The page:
Some of the events include toilet seat tossing, seed spitting, mud belly flops, armpit serenades and dumpster diving.
9. Wheelbarrow racecourse
You might have played this as a kid, using a friend’s legs as the wheelbarrow.
Some people make this activity a competitive race.
Some participants even have taken to using real wheelbarrows.
In Kenya, there is a race called “To Hell’s Gate on a Wheelbarrow” so named after the National Park that holds the 5 kilometre (3.1 miles) race course.
Funds raised from this fun event go to conservation efforts for the park.
10. Wife carrying
While this activity sounds like it could be a race held in a quaint European town this sport enjoys global appeal.
The game has its origins in Finland where local women were commonly abducted.
The World Wife Carrying World Championship has teams competing from Australia, Germany, Great Britain, Estonia, Ireland, and the United States.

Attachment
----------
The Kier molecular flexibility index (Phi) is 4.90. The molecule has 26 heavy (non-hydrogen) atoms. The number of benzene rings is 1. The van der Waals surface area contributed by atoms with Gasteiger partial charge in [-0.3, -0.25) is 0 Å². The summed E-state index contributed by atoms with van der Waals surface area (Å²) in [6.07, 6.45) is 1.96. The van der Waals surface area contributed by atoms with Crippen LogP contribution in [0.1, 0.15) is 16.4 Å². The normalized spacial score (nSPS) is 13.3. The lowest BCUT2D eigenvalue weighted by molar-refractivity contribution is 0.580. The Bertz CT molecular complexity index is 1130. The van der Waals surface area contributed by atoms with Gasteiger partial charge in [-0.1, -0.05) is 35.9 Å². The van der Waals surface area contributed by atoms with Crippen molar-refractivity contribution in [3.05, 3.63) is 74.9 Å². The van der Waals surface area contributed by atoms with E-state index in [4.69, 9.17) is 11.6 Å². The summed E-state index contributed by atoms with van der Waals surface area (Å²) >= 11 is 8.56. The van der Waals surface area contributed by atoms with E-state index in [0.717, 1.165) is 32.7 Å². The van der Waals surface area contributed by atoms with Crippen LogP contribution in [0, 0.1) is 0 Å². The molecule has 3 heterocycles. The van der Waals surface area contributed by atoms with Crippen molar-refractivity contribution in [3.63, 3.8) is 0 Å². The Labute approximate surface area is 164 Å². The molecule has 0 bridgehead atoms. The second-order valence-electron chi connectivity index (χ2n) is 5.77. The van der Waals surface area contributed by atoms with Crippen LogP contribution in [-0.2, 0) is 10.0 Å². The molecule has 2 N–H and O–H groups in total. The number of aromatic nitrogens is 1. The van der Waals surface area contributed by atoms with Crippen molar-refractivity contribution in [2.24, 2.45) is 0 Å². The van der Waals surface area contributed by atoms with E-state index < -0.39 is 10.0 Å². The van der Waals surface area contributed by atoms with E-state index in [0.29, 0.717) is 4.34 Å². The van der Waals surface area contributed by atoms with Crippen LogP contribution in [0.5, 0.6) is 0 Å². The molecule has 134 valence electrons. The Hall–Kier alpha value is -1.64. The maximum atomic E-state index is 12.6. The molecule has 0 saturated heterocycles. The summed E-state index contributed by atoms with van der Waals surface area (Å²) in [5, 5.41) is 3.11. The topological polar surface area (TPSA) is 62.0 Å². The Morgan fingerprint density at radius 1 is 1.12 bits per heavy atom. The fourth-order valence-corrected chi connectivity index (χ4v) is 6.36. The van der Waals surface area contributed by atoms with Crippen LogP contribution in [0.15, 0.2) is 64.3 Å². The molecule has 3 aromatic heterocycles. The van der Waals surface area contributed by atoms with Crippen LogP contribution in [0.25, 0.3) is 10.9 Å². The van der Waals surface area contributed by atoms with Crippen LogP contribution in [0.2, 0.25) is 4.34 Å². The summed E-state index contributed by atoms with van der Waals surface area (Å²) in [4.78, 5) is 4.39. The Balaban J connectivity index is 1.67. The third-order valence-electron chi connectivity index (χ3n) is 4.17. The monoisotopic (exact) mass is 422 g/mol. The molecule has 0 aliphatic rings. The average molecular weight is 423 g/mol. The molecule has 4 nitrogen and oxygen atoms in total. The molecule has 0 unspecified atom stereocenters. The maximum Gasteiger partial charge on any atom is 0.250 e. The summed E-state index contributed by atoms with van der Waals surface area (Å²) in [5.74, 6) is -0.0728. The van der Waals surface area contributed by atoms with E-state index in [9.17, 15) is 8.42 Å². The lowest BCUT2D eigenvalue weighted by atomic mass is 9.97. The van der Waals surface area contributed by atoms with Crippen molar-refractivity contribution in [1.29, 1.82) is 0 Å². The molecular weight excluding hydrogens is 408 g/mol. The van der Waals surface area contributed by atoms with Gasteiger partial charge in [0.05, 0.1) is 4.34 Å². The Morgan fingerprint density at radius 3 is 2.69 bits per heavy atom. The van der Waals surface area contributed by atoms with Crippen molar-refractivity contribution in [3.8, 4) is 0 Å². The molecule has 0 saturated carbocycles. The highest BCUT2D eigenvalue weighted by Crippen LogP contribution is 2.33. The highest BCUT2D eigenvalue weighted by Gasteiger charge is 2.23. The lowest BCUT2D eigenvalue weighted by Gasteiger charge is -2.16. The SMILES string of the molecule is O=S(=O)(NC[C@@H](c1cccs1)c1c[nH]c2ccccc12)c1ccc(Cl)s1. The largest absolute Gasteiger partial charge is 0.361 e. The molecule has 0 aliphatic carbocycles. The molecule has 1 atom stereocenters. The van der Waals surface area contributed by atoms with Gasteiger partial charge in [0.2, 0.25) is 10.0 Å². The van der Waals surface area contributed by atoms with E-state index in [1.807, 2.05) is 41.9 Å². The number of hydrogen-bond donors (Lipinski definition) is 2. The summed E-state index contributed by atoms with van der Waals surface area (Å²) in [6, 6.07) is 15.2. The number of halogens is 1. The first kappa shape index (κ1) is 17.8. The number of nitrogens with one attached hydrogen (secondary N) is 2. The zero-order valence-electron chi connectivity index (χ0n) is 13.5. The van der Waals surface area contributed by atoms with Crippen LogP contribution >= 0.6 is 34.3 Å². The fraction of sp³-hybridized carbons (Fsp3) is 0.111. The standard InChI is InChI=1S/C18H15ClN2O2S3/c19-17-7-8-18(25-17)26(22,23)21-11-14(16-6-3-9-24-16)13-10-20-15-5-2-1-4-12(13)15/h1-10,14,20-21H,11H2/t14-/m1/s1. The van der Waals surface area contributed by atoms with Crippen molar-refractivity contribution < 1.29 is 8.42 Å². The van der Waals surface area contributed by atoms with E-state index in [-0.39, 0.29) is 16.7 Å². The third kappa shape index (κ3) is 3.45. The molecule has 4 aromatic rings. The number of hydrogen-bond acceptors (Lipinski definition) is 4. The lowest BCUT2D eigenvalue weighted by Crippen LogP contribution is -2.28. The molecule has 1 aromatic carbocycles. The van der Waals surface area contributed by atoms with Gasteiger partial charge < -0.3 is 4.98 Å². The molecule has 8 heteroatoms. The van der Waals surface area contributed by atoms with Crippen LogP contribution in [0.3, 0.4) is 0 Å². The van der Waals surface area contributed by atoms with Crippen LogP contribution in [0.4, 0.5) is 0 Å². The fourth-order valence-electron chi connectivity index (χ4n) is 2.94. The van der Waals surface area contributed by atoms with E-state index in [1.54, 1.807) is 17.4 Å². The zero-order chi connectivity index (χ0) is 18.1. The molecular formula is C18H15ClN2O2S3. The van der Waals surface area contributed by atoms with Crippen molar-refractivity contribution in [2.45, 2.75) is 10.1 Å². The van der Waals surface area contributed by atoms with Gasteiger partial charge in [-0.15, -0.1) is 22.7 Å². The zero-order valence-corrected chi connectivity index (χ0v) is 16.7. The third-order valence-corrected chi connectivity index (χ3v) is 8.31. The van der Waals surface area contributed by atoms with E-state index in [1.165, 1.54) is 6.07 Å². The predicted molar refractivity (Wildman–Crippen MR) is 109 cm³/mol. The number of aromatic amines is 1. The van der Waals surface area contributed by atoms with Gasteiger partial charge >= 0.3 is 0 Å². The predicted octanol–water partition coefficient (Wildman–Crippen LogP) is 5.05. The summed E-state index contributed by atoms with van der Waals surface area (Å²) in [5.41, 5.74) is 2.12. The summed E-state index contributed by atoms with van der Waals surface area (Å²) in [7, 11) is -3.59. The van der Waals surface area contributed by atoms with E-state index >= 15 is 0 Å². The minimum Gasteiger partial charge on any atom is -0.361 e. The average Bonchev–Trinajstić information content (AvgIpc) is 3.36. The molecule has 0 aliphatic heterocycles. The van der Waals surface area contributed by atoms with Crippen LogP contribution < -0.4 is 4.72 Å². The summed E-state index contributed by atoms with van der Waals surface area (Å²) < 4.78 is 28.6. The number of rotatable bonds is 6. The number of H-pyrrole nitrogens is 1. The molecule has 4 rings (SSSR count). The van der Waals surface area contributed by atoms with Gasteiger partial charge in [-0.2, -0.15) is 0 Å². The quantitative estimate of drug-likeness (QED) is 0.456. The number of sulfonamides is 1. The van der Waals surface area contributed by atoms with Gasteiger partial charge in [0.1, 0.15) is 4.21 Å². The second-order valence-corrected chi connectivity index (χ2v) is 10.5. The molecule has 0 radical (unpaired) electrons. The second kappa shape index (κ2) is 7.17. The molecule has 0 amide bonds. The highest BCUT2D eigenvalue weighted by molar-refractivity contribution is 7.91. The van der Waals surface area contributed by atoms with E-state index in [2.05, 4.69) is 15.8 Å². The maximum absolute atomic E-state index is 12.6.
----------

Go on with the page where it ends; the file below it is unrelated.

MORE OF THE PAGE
The United States team is competitive: participants need to win their state championship to qualify for the global championship.
Despite the title, any team of two can participate.
By Erin Kelly on May 4, 2016
“Mermaids at Brighton” by William Heath c. 1829 Image Source: Wikimedia Commons
If 21st century society may be described as “overexposed,” it’s fair to qualify the 19th century as one of underexposure — and there’s perhaps no better example of that than the bathing machine.
Bathing machines actually began appearing in the 1750s, but were borne out of more practical concerns: At that time, men and women generally bathed together, and naked. Ironically, as soon as swimsuits were invented it was decided that a “proper” lady shouldn’t ever be seen wearing one.